Australian Roads, Surf ‘Major Killers’ of Tourists

SYDNEY ~ Australia may have a reputation for venomous spiders and deadly snakes, but the biggest causes of accidental tourist deaths are car crashes and dangerous surf, statistics published this week show.

The figures, compiled by the National Coroners Information System for Sydney’s Daily Telegraph, reveal that most tourists died from natural causes.

But when it came to accidental deaths, most fatalities resulted from car crashes. Swimming was the most dangerous recreational activity, followed by scuba diving or snorkeling.

Of the 474 foreigners who died Down Under in 2003, 2004 and 2005, some 276 succumbed to natural causes, while 65 perished in car accidents and 28 drowned.

Seven died as a result of surgery, six fell to their deaths, three died from heat stroke, three were killed by an explosive blast, two died in fire, two choked to death and two were fatally poisoned.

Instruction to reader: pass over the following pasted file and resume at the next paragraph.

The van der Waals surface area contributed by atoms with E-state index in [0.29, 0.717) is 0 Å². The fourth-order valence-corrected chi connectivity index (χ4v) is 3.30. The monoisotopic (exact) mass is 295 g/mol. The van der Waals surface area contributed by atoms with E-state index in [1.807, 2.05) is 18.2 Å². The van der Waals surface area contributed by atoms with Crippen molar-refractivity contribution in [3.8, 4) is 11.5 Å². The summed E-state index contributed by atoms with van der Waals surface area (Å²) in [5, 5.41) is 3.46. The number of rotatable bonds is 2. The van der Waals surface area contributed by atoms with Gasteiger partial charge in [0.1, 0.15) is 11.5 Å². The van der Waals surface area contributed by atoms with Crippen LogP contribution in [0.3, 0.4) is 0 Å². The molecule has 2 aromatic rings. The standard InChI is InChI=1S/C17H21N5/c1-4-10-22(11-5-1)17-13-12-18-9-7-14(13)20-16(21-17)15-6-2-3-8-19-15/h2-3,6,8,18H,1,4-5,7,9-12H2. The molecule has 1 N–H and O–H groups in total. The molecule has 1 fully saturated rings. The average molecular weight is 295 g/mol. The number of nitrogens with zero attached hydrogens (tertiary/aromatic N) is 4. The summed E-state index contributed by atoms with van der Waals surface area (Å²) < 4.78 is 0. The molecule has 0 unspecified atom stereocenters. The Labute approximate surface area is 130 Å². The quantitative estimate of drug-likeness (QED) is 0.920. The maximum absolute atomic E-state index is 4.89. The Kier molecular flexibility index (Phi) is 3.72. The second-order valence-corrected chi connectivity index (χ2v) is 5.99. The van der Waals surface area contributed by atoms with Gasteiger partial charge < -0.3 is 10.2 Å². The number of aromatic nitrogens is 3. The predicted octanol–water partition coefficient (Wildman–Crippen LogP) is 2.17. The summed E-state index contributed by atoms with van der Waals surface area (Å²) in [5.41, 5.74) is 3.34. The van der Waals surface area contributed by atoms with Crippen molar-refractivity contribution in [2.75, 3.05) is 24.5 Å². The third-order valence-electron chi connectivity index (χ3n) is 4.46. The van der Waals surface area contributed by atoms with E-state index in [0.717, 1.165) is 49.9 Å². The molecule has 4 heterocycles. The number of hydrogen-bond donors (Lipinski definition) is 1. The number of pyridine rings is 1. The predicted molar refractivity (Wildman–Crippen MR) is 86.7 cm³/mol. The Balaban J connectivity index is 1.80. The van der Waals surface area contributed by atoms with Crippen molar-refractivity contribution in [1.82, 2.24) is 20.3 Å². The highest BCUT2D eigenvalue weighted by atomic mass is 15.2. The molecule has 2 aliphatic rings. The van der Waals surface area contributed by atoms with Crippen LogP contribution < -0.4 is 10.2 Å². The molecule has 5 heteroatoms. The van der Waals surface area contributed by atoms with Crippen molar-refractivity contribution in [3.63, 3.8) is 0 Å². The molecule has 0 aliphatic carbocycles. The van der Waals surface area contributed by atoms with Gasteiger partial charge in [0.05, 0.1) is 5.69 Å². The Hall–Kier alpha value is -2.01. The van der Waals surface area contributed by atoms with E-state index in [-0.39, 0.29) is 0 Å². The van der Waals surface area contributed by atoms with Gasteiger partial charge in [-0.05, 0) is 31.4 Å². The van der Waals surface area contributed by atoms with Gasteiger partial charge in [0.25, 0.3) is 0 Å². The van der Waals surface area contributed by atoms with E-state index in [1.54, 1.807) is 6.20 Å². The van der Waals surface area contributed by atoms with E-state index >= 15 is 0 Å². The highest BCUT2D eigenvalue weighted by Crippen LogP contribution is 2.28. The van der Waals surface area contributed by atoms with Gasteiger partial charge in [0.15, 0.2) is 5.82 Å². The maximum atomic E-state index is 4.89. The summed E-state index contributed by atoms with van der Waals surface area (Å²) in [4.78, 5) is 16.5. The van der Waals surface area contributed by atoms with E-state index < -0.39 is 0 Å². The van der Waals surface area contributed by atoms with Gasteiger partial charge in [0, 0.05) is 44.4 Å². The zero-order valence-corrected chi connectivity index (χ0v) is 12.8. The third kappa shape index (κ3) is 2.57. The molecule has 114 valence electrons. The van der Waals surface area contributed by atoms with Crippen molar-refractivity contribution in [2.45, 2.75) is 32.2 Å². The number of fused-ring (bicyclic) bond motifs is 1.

The statistics show that one person died after being bitten by an unspecified animal, another from acute alcohol poisoning and a third from a lack of food and water. One other person was stabbed to death and one electrocuted.

Surf Life Saving Australia spokesman Sean O’Connell said the figures underlined the need for more education about the dangers of ocean swimming.

“There is much more of an emphasis on Australia’s beautiful beaches without talking about how to enjoy those beaches safely,” O’Connell told the paper.

“You could conceivably hop off a plane, go to your backpackers’ hostel, hop on the bus and you could be swimming at Bondi within four hours and there is a terrible rip you wouldn’t even know about.

“In some cases the rip appears to be the calmest part of the water.”

Officials also warned tourists against getting too close to the nation’s famous wildlife.

“People don’t realize a koala will give you a nasty bite or carve you up with its claws,” the Australian Reptile Park’s Craig Adams told the tabloid.

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